US road movie "Nomadland" swerved controversy in China and accelerated towards award season glory Sunday as it topped the prizes at the Critics Choice Awards, picking up best picture and best director for Chloe Zhao.
The film about van dwellers living on America's spectacular open road also won cinematography and adapted screenplay, confirming its Oscars frontrunner status two days after the Academy voting window began.
The movie -- which also won big at last weekend's Golden Globes -- has drawn a nationalist backlash in China, where its release was recently thrown in doubt after social media users and state media questioned Beijing-born Zhao's loyalty to her birth country.
Filmmakers did not directly address the controversy directly Sunday, with producer Mollye Asher thanking Zhao for "leading us with such heart."
"In a year that has illuminated the crucial need for connection and empathy, we are so proud to have created a film that celebrates the compassion gained by simply listening to one another," Asher said.
Zhao also paid tribute to the movie's sound mixer Michael Wolf Snyder, who died by suicide last week.
"We'll see you down the road my friend," said Zhao, echoing a line from the film.
The Critics Choice Awards -- chosen by 400 members of North America's largest critics organization -- took place remotely from a Los Angeles stage.
US actor Taye Diggs hosted a mixture of in-person guests, live video calls and pre-recorded messages from presenters, nominees and the widow of late "Black Panther" star Chadwick Boseman.
"It is so hard to find a celebratory feeling in these moments," said Taylor Simone Ledward, accepting his latest best actor award for 1920s blues drama "Ma Rainey's Black Bottom," following his death from cancer last August.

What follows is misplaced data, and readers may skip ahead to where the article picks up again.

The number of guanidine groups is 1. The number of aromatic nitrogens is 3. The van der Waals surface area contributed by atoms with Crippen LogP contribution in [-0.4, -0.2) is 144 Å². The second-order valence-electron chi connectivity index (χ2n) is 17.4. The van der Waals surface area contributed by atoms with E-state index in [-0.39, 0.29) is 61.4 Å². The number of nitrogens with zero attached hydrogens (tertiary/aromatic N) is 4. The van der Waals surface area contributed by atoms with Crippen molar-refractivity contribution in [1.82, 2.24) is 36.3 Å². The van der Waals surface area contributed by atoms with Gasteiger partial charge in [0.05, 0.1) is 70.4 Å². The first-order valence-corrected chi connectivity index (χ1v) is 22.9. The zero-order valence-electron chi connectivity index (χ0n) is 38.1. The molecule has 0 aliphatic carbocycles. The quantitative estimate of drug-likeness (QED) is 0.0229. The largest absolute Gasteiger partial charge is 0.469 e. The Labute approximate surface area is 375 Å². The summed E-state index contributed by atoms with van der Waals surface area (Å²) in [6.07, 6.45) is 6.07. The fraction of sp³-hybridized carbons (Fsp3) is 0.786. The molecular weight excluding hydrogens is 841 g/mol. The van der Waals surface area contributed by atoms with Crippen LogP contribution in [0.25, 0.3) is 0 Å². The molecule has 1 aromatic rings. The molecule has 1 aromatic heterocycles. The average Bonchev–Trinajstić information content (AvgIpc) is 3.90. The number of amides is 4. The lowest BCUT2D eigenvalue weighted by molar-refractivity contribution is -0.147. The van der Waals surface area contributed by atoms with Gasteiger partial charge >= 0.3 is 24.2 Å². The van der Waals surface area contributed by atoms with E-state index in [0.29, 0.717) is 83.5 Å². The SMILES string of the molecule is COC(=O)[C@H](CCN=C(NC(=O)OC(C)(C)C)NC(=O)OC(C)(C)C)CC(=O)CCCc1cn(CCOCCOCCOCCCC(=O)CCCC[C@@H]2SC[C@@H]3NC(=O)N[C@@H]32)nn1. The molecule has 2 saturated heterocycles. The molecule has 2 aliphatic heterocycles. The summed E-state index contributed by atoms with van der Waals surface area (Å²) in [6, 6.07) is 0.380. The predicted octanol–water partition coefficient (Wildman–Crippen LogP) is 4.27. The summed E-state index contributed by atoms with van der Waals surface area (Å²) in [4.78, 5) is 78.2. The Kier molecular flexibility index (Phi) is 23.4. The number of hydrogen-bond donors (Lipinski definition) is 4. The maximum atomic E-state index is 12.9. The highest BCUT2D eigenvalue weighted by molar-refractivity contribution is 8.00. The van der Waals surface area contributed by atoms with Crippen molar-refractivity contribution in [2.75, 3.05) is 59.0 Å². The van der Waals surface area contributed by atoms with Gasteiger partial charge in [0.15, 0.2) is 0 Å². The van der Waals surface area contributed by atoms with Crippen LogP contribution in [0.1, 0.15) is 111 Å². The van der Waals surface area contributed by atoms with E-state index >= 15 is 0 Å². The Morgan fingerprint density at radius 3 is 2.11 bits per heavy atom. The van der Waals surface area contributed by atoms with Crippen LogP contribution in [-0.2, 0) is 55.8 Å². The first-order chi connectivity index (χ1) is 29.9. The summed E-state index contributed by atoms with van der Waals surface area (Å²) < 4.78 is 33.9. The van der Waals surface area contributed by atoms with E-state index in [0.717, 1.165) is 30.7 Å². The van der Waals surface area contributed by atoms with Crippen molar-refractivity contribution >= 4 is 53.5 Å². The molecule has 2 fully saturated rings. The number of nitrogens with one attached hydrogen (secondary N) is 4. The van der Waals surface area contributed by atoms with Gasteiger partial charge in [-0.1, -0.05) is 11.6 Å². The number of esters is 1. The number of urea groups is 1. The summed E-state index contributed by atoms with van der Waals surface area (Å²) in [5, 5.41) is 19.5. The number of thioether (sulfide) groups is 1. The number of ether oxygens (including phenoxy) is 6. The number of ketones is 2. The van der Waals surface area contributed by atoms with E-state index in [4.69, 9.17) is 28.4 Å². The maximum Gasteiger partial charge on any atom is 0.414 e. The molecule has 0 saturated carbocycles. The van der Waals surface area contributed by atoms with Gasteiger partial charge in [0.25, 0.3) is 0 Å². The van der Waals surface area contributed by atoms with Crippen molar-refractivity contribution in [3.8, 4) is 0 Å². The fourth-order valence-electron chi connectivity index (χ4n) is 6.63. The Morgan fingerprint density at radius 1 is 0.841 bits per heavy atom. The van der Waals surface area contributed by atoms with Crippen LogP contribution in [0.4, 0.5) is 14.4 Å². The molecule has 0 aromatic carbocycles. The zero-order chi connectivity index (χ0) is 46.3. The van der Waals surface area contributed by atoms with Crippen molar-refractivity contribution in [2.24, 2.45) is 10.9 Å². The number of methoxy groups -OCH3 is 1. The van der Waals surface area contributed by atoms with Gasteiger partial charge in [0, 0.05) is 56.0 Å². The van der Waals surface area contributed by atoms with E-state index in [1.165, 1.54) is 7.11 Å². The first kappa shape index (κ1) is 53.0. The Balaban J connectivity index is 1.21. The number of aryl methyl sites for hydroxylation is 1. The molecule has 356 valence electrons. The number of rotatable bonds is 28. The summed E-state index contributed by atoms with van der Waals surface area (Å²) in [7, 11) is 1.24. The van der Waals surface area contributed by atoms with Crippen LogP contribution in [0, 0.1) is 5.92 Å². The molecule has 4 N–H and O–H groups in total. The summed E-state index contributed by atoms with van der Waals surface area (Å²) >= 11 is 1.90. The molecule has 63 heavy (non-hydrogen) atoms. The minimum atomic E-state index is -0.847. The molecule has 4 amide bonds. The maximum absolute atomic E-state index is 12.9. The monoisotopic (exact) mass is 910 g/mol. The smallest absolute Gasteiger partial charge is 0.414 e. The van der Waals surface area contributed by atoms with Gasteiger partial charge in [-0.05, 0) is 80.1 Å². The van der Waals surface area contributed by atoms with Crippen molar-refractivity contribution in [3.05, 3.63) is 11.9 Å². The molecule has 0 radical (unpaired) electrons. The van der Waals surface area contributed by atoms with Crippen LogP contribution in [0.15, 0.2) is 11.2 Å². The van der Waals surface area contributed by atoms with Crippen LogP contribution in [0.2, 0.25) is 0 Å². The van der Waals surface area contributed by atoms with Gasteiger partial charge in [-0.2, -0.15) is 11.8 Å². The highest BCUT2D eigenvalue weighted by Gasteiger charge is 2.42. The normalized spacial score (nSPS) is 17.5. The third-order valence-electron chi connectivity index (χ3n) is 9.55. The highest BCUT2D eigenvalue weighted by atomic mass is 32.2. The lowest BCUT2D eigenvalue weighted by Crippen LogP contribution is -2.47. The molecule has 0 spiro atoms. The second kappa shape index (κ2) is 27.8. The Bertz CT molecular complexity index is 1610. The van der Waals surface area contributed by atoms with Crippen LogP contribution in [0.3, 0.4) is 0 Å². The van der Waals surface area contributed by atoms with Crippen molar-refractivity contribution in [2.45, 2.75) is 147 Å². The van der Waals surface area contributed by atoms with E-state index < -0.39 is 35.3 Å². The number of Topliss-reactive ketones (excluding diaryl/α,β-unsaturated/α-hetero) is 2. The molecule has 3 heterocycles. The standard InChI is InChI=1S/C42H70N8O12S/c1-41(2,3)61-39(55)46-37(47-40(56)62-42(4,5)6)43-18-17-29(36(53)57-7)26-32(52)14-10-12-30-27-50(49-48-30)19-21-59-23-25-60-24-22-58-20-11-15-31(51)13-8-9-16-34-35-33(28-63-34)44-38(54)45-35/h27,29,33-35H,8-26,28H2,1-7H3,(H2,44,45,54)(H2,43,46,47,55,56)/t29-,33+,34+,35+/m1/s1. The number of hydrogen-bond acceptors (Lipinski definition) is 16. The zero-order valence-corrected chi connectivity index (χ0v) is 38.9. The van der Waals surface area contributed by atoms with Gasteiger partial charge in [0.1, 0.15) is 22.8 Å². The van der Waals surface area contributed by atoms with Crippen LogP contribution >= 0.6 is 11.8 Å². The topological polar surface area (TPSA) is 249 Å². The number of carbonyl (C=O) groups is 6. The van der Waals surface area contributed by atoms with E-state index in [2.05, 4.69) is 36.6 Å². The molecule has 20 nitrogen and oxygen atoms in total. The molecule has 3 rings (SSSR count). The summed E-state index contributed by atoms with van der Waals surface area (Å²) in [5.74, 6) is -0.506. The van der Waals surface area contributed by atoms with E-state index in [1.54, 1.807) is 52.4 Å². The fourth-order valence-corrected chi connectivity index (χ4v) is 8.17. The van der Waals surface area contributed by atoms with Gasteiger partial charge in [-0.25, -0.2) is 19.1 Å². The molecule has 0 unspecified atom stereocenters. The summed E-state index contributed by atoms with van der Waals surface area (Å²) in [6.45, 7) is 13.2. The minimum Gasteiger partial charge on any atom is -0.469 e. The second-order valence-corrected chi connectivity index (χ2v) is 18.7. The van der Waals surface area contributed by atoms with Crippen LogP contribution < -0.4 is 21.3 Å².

"Societies grow great when old men plant trees in whose shade they know they may never sit," she said.
"And our society may be a far cry from great, but I know that the seeds you planted will grow into forests."
"Ma Rainey" also won two technical awards to finish the night in second with three awards, ahead of three other films on two.
Carey Mulligan bolstered her Oscars hopes in a crowded field for best actress with her turn as a revenge-seeker who preys on misogynist men in "Promising Young Woman," which also won for original screenplay.
"The Trial of the Chicago 7," a courtroom drama about anti-Vietnam War protesters in the 1980s, took the best acting ensemble award as well as co-winning best editing.
Co-star Sacha Baron Cohen warned that history will repeat itself "unless we learn from it by telling its most salient stories."
And Alan Kim -- the pint-sized, eight-year-old star of Korean-American immigrant drama "Minari" -- melted hearts by bursting into uncontrollable tears in his tiny tuxedo as he accepted best young actor. The film also won for best foreign-language film.
On a night overshadowed by CBS's explosive interview of Meghan Markle and Prince Harry by Oprah Winfrey, British royals drama "The Crown" topped the television categories, with four wins including best drama series.
Oscars nominations will be announced March 15, with the season-crowning ceremony pushed back this year to April 25.
Los Angeles, United States | AFP